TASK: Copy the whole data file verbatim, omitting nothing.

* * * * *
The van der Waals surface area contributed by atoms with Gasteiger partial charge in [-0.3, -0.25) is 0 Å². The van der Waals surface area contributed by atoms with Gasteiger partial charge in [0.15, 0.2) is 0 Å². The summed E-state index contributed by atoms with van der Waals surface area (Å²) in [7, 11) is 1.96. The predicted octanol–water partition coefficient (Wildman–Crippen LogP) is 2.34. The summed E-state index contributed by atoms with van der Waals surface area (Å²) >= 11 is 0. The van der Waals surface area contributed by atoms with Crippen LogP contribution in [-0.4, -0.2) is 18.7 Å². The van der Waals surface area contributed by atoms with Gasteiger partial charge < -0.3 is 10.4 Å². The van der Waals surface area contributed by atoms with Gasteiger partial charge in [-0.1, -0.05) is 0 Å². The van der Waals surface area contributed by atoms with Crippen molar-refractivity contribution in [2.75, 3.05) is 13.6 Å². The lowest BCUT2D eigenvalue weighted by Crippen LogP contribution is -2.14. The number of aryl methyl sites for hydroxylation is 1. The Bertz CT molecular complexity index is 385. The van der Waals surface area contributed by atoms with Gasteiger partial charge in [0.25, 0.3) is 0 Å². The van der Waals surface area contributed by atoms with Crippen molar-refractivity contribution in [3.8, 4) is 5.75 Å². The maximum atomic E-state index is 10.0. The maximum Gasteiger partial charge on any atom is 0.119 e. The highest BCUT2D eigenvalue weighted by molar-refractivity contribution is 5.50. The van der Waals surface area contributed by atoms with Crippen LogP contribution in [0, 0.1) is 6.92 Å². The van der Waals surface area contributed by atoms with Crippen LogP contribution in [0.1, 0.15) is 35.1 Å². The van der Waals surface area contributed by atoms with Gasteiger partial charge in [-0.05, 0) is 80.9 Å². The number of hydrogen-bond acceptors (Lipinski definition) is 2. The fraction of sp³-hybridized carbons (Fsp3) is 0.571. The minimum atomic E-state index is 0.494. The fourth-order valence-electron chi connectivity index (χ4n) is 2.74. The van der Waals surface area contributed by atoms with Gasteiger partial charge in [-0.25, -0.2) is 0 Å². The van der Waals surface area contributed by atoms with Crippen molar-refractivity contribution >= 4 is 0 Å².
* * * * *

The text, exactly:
The van der Waals surface area contributed by atoms with Gasteiger partial charge in [-0.3, -0.25) is 0 Å². The van der Waals surface area contributed by atoms with Gasteiger partial charge in [0.15, 0.2) is 0 Å². The summed E-state index contributed by atoms with van der Waals surface area (Å²) in [7, 11) is 1.96. The predicted octanol–water partition coefficient (Wildman–Crippen LogP) is 2.34. The summed E-state index contributed by atoms with van der Waals surface area (Å²) >= 11 is 0. The van der Waals surface area contributed by atoms with Crippen LogP contribution in [-0.4, -0.2) is 18.7 Å². The van der Waals surface area contributed by atoms with Gasteiger partial charge < -0.3 is 10.4 Å². The van der Waals surface area contributed by atoms with Gasteiger partial charge in [-0.1, -0.05) is 0 Å². The van der Waals surface area contributed by atoms with Crippen molar-refractivity contribution in [2.75, 3.05) is 13.6 Å². The lowest BCUT2D eigenvalue weighted by Crippen LogP contribution is -2.14. The number of aryl methyl sites for hydroxylation is 1. The Bertz CT molecular complexity index is 385. The van der Waals surface area contributed by atoms with Gasteiger partial charge in [0.25, 0.3) is 0 Å². The van der Waals surface area contributed by atoms with Crippen molar-refractivity contribution in [3.8, 4) is 5.75 Å². The maximum atomic E-state index is 10.0. The maximum Gasteiger partial charge on any atom is 0.119 e. The highest BCUT2D eigenvalue weighted by molar-refractivity contribution is 5.50. The van der Waals surface area contributed by atoms with Crippen LogP contribution in [0, 0.1) is 6.92 Å². The van der Waals surface area contributed by atoms with Crippen LogP contribution in [0.1, 0.15) is 35.1 Å². The van der Waals surface area contributed by atoms with Gasteiger partial charge in [-0.05, 0) is 80.9 Å². The number of hydrogen-bond acceptors (Lipinski definition) is 2. The fraction of sp³-hybridized carbons (Fsp3) is 0.571. The minimum atomic E-state index is 0.494. The fourth-order valence-electron chi connectivity index (χ4n) is 2.74. The van der Waals surface area contributed by atoms with Gasteiger partial charge in [-0.25, -0.2) is 0 Å². The van der Waals surface area contributed by atoms with Crippen molar-refractivity contribution >= 4 is 0 Å².